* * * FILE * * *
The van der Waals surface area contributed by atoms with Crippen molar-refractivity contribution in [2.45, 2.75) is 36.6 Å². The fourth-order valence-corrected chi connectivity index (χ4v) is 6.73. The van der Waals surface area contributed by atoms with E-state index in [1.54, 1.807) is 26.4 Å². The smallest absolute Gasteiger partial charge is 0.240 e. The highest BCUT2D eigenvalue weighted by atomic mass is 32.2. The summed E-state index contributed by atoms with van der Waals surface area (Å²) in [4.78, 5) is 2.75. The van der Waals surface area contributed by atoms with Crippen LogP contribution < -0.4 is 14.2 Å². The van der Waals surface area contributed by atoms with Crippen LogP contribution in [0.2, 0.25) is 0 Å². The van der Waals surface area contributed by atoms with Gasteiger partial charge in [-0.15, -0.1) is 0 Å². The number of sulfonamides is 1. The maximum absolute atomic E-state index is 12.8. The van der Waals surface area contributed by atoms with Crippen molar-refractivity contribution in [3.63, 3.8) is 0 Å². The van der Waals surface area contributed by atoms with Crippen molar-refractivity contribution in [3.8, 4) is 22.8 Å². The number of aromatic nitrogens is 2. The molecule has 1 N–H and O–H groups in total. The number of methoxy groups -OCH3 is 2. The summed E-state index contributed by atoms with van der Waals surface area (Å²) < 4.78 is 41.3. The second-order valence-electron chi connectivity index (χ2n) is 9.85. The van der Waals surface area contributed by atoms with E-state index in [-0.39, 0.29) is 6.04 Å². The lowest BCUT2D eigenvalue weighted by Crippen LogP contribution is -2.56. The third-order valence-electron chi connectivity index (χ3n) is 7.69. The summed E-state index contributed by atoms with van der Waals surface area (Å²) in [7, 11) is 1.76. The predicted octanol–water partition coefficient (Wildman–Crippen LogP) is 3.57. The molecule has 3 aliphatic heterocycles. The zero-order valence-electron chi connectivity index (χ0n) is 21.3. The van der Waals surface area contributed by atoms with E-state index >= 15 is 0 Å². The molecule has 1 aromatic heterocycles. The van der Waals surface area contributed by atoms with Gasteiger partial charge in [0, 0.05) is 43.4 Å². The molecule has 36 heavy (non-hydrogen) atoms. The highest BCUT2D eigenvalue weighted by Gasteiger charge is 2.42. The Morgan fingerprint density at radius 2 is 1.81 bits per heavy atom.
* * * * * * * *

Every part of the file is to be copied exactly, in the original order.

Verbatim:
The van der Waals surface area contributed by atoms with Crippen molar-refractivity contribution in [2.45, 2.75) is 36.6 Å². The fourth-order valence-corrected chi connectivity index (χ4v) is 6.73. The van der Waals surface area contributed by atoms with E-state index in [1.54, 1.807) is 26.4 Å². The smallest absolute Gasteiger partial charge is 0.240 e. The highest BCUT2D eigenvalue weighted by atomic mass is 32.2. The summed E-state index contributed by atoms with van der Waals surface area (Å²) in [4.78, 5) is 2.75. The van der Waals surface area contributed by atoms with Crippen LogP contribution < -0.4 is 14.2 Å². The van der Waals surface area contributed by atoms with Crippen LogP contribution in [0.2, 0.25) is 0 Å². The van der Waals surface area contributed by atoms with Gasteiger partial charge in [-0.15, -0.1) is 0 Å². The number of sulfonamides is 1. The maximum absolute atomic E-state index is 12.8. The van der Waals surface area contributed by atoms with Crippen molar-refractivity contribution in [3.63, 3.8) is 0 Å². The van der Waals surface area contributed by atoms with Crippen molar-refractivity contribution in [3.8, 4) is 22.8 Å². The number of aromatic nitrogens is 2. The molecule has 1 N–H and O–H groups in total. The number of methoxy groups -OCH3 is 2. The summed E-state index contributed by atoms with van der Waals surface area (Å²) < 4.78 is 41.3. The second-order valence-electron chi connectivity index (χ2n) is 9.85. The van der Waals surface area contributed by atoms with E-state index in [-0.39, 0.29) is 6.04 Å². The lowest BCUT2D eigenvalue weighted by Crippen LogP contribution is -2.56. The third-order valence-electron chi connectivity index (χ3n) is 7.69. The summed E-state index contributed by atoms with van der Waals surface area (Å²) in [7, 11) is 1.76. The predicted octanol–water partition coefficient (Wildman–Crippen LogP) is 3.57. The molecule has 3 aliphatic heterocycles. The zero-order valence-electron chi connectivity index (χ0n) is 21.3. The van der Waals surface area contributed by atoms with E-state index >= 15 is 0 Å². The molecule has 1 aromatic heterocycles. The van der Waals surface area contributed by atoms with Gasteiger partial charge in [0, 0.05) is 43.4 Å². The molecule has 36 heavy (non-hydrogen) atoms. The highest BCUT2D eigenvalue weighted by Gasteiger charge is 2.42. The Morgan fingerprint density at radius 2 is 1.81 bits per heavy atom.